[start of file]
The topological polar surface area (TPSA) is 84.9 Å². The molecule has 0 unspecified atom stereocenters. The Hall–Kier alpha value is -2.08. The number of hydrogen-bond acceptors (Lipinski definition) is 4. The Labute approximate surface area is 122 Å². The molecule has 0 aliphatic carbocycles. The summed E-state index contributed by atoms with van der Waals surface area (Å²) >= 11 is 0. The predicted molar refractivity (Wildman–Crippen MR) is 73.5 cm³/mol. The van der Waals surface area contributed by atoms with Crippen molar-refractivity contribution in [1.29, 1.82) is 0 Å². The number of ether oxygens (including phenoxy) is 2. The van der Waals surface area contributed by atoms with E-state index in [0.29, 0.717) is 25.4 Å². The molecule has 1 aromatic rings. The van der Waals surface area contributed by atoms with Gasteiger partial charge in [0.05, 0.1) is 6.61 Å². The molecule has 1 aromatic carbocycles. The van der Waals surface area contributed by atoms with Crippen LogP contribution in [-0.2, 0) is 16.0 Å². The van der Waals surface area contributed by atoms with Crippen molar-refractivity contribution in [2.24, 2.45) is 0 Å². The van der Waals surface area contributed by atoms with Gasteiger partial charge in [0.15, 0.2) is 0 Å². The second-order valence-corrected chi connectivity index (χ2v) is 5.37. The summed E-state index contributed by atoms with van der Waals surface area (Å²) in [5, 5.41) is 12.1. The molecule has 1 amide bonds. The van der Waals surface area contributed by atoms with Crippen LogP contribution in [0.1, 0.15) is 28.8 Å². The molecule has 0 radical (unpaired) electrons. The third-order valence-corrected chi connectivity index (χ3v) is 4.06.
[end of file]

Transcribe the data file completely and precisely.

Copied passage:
The topological polar surface area (TPSA) is 84.9 Å². The molecule has 0 unspecified atom stereocenters. The Hall–Kier alpha value is -2.08. The number of hydrogen-bond acceptors (Lipinski definition) is 4. The Labute approximate surface area is 122 Å². The molecule has 0 aliphatic carbocycles. The summed E-state index contributed by atoms with van der Waals surface area (Å²) >= 11 is 0. The predicted molar refractivity (Wildman–Crippen MR) is 73.5 cm³/mol. The van der Waals surface area contributed by atoms with Crippen molar-refractivity contribution in [1.29, 1.82) is 0 Å². The number of ether oxygens (including phenoxy) is 2. The van der Waals surface area contributed by atoms with E-state index in [0.29, 0.717) is 25.4 Å². The molecule has 1 aromatic rings. The van der Waals surface area contributed by atoms with Gasteiger partial charge in [0.05, 0.1) is 6.61 Å². The molecule has 1 aromatic carbocycles. The van der Waals surface area contributed by atoms with Crippen LogP contribution in [-0.2, 0) is 16.0 Å². The van der Waals surface area contributed by atoms with Crippen molar-refractivity contribution in [2.24, 2.45) is 0 Å². The van der Waals surface area contributed by atoms with Gasteiger partial charge in [0.15, 0.2) is 0 Å². The second-order valence-corrected chi connectivity index (χ2v) is 5.37. The summed E-state index contributed by atoms with van der Waals surface area (Å²) in [5, 5.41) is 12.1. The molecule has 1 amide bonds. The van der Waals surface area contributed by atoms with Crippen LogP contribution in [0.1, 0.15) is 28.8 Å². The molecule has 0 radical (unpaired) electrons. The third-order valence-corrected chi connectivity index (χ3v) is 4.06.